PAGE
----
OIG releases cybersecurity audit results for DOD Health Agency | US partial shutdown compromising cybersecurity | Survey: Most IoT devices open to hacks
 
January 17, 2019
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OIG releases cybersecurity audit results for DOD Health Agency
A report by the Department of Defense Office of Inspector General found that the DOD Health Agency didn't meet its own password complexity requirements and failed to consistently implement cybersecurity measures to protect systems that processed, stored and transmitted patient information and EHRs. The OIG offered a range of recommendations to address problems, including holding chief information officers accountable for the protection of patient health information.
Health IT Security (1/16) 
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Technology Trends
US partial shutdown compromising cybersecurity
US cybersecurity is one notable victim of the federal government's partial shutdown. Roughly half the staff in various associated departments are on furlough, and the interruption is accelerating the departure of key security talent as other options seem more appealing than unpredictable government work.
CNBC (1/15) 
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Survey: Most IoT devices open to hacks
A new survey by security company Gemalto has found that almost half of companies using internet of things devices have no way to determine if their devices are being hacked, despite citing security as one of the most important ways to earn customer trust. By 2023, an estimated 20 billion devices are expected to be on the market, but marketers are looking to government entities to set standards and regulations regarding cybersecurity, respondents told Gemalto.
Fast Company online (1/16) 
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What the Data Ordered
From systems analysts to chief technology officers, health IT leaders need a strong understanding of the technology that affects modern patient care and healthcare systems — and how that data is properly managed. Read this SmartFocus on Health IT to learn why expertise is needed and how you can get it.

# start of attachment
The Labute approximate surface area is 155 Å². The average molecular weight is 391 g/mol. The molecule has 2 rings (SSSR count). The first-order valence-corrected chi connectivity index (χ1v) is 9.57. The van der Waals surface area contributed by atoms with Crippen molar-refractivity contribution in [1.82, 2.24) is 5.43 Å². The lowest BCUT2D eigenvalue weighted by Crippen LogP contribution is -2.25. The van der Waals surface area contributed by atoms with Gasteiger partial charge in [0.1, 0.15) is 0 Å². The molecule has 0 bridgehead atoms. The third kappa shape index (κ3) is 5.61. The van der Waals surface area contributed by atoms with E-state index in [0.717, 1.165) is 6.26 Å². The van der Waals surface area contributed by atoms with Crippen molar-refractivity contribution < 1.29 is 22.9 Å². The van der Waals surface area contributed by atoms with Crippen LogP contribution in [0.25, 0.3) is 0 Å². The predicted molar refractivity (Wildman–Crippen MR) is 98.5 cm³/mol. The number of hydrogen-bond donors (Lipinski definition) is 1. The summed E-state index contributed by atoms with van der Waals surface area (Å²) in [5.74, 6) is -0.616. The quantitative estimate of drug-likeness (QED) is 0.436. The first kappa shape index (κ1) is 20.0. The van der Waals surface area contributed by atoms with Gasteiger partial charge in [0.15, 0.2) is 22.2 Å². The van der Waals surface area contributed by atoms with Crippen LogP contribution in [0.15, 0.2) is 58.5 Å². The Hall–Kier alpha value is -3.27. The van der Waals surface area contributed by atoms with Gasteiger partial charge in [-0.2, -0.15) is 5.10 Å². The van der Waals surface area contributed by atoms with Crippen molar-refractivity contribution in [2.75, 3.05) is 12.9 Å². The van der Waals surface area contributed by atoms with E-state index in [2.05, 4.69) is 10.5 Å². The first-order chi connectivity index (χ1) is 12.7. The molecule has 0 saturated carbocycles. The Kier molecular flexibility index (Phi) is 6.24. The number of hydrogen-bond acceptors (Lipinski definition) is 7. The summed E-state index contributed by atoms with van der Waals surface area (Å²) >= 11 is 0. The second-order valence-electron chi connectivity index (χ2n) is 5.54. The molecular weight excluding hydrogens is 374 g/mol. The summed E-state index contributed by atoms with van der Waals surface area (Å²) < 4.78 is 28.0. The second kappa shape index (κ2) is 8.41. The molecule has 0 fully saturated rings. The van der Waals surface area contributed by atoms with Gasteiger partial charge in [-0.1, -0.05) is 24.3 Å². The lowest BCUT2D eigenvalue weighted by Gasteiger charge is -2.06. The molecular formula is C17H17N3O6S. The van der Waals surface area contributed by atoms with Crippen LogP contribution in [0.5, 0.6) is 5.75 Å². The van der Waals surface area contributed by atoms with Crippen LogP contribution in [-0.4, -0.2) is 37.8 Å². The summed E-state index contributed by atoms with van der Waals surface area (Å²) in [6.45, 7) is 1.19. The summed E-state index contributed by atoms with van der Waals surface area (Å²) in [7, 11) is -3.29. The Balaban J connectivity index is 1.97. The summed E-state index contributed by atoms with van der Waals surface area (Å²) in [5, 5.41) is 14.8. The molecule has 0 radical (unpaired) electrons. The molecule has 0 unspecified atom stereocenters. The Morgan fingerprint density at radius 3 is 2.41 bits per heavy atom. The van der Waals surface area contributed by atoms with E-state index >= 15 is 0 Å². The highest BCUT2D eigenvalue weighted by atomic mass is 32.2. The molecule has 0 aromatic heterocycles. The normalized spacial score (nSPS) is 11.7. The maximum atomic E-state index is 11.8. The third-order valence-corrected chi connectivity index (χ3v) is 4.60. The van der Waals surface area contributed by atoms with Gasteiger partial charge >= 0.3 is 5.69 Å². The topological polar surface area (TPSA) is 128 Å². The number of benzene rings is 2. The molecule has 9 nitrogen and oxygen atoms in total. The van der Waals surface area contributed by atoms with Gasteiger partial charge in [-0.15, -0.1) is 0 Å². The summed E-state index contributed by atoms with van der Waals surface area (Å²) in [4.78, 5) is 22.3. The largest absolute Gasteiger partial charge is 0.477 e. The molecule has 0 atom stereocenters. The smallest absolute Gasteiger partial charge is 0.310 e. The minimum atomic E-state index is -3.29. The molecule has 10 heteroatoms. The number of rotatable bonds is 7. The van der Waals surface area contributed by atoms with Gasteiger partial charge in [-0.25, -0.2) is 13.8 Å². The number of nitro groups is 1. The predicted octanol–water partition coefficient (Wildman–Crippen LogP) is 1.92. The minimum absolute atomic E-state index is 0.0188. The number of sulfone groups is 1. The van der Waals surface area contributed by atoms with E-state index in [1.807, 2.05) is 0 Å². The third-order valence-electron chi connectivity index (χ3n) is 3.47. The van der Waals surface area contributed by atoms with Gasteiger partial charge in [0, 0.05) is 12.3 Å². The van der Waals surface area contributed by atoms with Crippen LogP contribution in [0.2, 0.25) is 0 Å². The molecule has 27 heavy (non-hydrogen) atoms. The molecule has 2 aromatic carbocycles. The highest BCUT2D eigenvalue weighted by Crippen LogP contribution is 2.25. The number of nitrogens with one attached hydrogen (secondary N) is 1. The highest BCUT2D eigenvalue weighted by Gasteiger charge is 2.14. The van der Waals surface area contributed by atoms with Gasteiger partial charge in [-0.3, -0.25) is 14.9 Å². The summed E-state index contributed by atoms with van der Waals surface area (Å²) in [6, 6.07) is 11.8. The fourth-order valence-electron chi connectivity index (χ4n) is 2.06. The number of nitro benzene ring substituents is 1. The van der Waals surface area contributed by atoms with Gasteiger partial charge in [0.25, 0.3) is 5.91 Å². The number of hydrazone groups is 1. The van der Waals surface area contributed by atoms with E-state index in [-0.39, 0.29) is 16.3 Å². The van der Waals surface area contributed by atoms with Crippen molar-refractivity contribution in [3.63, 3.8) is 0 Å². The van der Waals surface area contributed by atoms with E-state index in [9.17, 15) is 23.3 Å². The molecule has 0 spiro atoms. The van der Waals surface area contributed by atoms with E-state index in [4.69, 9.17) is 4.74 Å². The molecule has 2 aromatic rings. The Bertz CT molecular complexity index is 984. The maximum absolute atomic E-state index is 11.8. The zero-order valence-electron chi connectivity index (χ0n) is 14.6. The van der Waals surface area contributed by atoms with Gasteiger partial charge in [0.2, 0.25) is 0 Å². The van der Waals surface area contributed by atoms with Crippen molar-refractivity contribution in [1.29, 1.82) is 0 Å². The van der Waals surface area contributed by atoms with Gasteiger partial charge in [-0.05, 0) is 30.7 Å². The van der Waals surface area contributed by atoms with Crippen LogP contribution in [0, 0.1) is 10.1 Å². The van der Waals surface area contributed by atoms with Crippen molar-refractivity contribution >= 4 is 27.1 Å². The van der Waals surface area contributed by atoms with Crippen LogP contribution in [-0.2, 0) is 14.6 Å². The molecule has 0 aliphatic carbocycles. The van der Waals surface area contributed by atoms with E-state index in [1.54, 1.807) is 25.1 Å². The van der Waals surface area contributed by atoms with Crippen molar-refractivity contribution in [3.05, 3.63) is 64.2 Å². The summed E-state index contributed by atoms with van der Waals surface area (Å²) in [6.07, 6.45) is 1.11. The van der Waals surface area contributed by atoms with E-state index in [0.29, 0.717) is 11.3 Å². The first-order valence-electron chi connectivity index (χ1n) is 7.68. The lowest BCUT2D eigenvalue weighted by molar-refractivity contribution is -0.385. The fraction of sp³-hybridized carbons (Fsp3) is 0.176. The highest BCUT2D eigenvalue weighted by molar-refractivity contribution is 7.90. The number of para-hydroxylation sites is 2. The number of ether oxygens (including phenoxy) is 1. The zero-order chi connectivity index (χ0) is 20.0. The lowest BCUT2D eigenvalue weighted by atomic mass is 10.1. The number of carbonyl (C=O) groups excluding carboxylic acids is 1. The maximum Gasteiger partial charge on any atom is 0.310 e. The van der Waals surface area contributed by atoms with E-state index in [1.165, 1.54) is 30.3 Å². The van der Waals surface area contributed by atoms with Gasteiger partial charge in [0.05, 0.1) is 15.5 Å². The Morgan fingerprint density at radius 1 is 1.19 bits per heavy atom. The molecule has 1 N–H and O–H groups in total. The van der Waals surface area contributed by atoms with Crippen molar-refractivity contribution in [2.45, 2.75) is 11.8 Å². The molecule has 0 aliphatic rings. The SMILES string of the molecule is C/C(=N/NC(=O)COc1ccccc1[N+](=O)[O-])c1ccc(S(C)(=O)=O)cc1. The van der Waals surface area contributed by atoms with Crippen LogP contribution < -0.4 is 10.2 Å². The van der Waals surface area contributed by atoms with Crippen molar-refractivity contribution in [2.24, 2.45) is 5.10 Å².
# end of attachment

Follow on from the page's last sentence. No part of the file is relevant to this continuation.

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EHRs and MU
Study examines health care organizations' approaches to HIE
Health care organizations use three proprietary approaches to health information exchange -- data exchange between physicians who "use the same EHR," those who "use an EHR that participates in an EHR vendor alliance" and physicians who "are part of the same integrated system" -- but smaller facilities have greater need for open approaches, according to a study in the American Journal of Managed Care. Researchers also found that 33% of Medicare patient transitions could be completed by using one of the three HIE approaches, while 45% of patients still require open data exchange methods.
Becker's Health IT & CIO Report (1/16) 
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mHealth
Medtronic debuts pacer-connected smartphone app
Medtronic has released its MyCareLink Heart mobile app for use in connecting smartphones directly to its BlueSync technology-enabled pacemakers. The app enables wireless transmission of device data to the company's CareLink network, helping doctors monitor patients and providing them alerts on clinically relevant events.
MassDevice (Boston) (1/15) 
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Advancing Care With IT
Horizon 2020 project creates photonics-based CVD screening device
CARDIS, a Horizon 2020 project involving Medtronic, imec and seven other partners, has developed a prototype mobile, low-cost, multibeam laser Doppler vibrometry device that uses a silicon photonics chip and aids in arterial stiffness screening and cardiovascular disease diagnosis. The partners have conducted one clinical feasibility study of the device, and more are planned.
New Electronics (1/15) 
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The love of one's country is a splendid thing. But why should love stop at the border? There is a brotherhood among all men. This must be recognized if life is to remain. We must learn the love of man.
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